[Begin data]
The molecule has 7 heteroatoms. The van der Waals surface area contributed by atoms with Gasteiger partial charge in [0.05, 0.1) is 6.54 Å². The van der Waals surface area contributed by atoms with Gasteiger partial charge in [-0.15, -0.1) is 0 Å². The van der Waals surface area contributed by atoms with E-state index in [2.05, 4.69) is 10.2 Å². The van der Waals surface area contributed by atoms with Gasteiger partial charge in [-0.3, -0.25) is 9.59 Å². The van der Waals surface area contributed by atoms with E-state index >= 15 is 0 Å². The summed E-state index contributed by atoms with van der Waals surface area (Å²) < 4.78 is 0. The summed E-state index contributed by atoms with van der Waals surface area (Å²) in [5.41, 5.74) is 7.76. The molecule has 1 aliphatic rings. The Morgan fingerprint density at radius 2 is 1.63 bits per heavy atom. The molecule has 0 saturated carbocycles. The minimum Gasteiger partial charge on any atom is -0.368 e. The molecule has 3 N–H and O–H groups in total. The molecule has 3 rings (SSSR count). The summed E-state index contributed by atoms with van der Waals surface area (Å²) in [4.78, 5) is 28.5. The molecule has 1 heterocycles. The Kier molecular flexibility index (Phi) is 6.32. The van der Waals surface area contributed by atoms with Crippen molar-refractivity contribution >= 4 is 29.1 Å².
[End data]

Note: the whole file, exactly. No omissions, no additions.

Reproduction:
The molecule has 7 heteroatoms. The van der Waals surface area contributed by atoms with Gasteiger partial charge in [0.05, 0.1) is 6.54 Å². The van der Waals surface area contributed by atoms with Gasteiger partial charge in [-0.15, -0.1) is 0 Å². The van der Waals surface area contributed by atoms with E-state index in [2.05, 4.69) is 10.2 Å². The van der Waals surface area contributed by atoms with Gasteiger partial charge in [-0.3, -0.25) is 9.59 Å². The van der Waals surface area contributed by atoms with E-state index >= 15 is 0 Å². The summed E-state index contributed by atoms with van der Waals surface area (Å²) < 4.78 is 0. The summed E-state index contributed by atoms with van der Waals surface area (Å²) in [5.41, 5.74) is 7.76. The molecule has 1 aliphatic rings. The Morgan fingerprint density at radius 2 is 1.63 bits per heavy atom. The molecule has 0 saturated carbocycles. The minimum Gasteiger partial charge on any atom is -0.368 e. The molecule has 3 N–H and O–H groups in total. The molecule has 3 rings (SSSR count). The summed E-state index contributed by atoms with van der Waals surface area (Å²) in [4.78, 5) is 28.5. The molecule has 1 heterocycles. The Kier molecular flexibility index (Phi) is 6.32. The van der Waals surface area contributed by atoms with Crippen molar-refractivity contribution >= 4 is 29.1 Å².